Courts demand fairness with arbitration provisions
With so much to cover in employee orientation, it is tempting to include a lot of dry legalese in the employee handbook and be satisfied that you have fulfilled your obligation to notify. That position might have to change now in light of recent court rulings concerning arbitration, says Elliot Zemel, JD, formerly an associate at the law firm of Fenton Nelson in Los Angeles, which advises healthcare facilities on regulatory compliance requirements.
"There's an idea that employers can kind of throw the book at an employee and shove whatever they like in that handbook, but now the law will not tolerate the handbook policies being prejudicial against the employee and in favor of the employer," Zemel says. "Specifically with regard to arbitration, hospitals have to re-examine the remedy that they provide for a conflict that could arise with an employee."
Zemel suggests that many hospitals' arbitration provisions could be invalidated by the recent court rulings. Risk managers should review the policies and how they are presented to employees immediately, he says.
Failing to update an arbitration policy could result in a big surprise for the hospital if the policy is thrown out during a dispute with an employee, Zemel says. Arbitration is intended to lessen the potential damage from an employee dispute by avoiding court, but if the policy is thrown out, then all bets are off. "The policy will be stricken from the handbook, and the court will not compel the employee to go to arbitration. You're in civil court," Zemel says. "It's no longer a controlled explosion where you can be confident of avoiding the worst outcome."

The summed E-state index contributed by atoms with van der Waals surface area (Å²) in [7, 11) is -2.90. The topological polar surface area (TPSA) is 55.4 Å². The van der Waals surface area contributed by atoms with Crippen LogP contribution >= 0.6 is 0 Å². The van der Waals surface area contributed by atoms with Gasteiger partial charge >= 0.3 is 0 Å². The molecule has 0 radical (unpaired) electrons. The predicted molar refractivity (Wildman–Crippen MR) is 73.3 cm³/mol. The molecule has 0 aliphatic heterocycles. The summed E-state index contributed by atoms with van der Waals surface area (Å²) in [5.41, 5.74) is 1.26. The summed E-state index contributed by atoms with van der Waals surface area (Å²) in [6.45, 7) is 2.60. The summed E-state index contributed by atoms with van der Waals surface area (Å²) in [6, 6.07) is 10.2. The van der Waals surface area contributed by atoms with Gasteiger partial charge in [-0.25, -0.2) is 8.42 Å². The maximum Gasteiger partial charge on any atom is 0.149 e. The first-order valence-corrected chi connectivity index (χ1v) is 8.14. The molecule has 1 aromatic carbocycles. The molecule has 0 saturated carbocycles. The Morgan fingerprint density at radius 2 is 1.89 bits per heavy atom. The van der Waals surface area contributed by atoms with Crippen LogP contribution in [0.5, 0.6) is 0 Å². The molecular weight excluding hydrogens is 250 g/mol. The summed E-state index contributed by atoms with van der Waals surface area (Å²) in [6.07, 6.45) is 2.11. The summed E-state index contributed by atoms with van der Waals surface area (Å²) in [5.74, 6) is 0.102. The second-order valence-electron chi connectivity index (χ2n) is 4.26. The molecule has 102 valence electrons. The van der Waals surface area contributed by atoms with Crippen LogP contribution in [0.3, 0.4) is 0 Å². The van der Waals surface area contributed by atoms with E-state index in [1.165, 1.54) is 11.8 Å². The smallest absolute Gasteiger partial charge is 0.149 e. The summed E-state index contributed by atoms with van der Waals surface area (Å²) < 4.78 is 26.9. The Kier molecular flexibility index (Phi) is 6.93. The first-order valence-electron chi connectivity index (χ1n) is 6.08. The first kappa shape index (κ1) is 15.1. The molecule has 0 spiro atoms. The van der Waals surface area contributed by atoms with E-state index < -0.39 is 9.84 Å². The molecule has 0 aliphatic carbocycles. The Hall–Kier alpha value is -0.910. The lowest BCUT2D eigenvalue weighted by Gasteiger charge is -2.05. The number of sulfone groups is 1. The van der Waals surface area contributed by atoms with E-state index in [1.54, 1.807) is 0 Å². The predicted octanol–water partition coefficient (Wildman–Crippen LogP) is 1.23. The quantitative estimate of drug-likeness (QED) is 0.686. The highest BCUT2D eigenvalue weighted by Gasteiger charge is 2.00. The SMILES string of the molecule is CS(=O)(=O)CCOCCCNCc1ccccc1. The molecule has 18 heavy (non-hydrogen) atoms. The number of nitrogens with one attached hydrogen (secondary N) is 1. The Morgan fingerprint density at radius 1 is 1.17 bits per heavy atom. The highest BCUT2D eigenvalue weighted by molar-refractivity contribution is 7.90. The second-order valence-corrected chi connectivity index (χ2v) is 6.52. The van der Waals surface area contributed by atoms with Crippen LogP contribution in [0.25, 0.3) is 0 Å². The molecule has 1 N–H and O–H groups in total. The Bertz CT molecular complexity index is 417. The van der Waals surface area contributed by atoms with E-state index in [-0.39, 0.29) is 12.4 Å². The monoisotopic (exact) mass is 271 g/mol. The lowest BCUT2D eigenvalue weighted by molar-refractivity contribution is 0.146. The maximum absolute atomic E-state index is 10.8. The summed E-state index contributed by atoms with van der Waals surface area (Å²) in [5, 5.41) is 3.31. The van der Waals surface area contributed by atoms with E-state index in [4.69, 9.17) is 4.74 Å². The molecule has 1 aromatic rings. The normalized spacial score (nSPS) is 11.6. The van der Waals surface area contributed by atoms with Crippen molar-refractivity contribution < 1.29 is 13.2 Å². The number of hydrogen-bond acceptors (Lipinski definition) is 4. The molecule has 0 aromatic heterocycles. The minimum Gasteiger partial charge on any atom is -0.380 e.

The recent changes derive from two California cases. Though in a strict sense they affect only California cases, Zemel points out that California has been a trendsetter for healthcare policies and procedures. (See the story below for more on the two court cases.)
"This could be a new trend nationwide," Zemel says. "California has brought this issue to the fore, and I think we are likely to see courts across the country having the same reactions."
It is important to seek advice and periodically revisit company handbooks and employment policies to make sure they are compliant with recent developments and changes in the law, Zemel says.
"Most importantly, the arbitration policy must be fair and not one-sided," Zemel says. "The courts are against the idea that the employer has the upper hand and can throw anything at the employees, who have to agree. It can no longer be so prejudicial and unfair to the employee."
Elliot Zemel, JD, Associate, Fenton Nelson, Los Angeles. Telephone: (310) 444-5244. Email: firstname.lastname@example.org.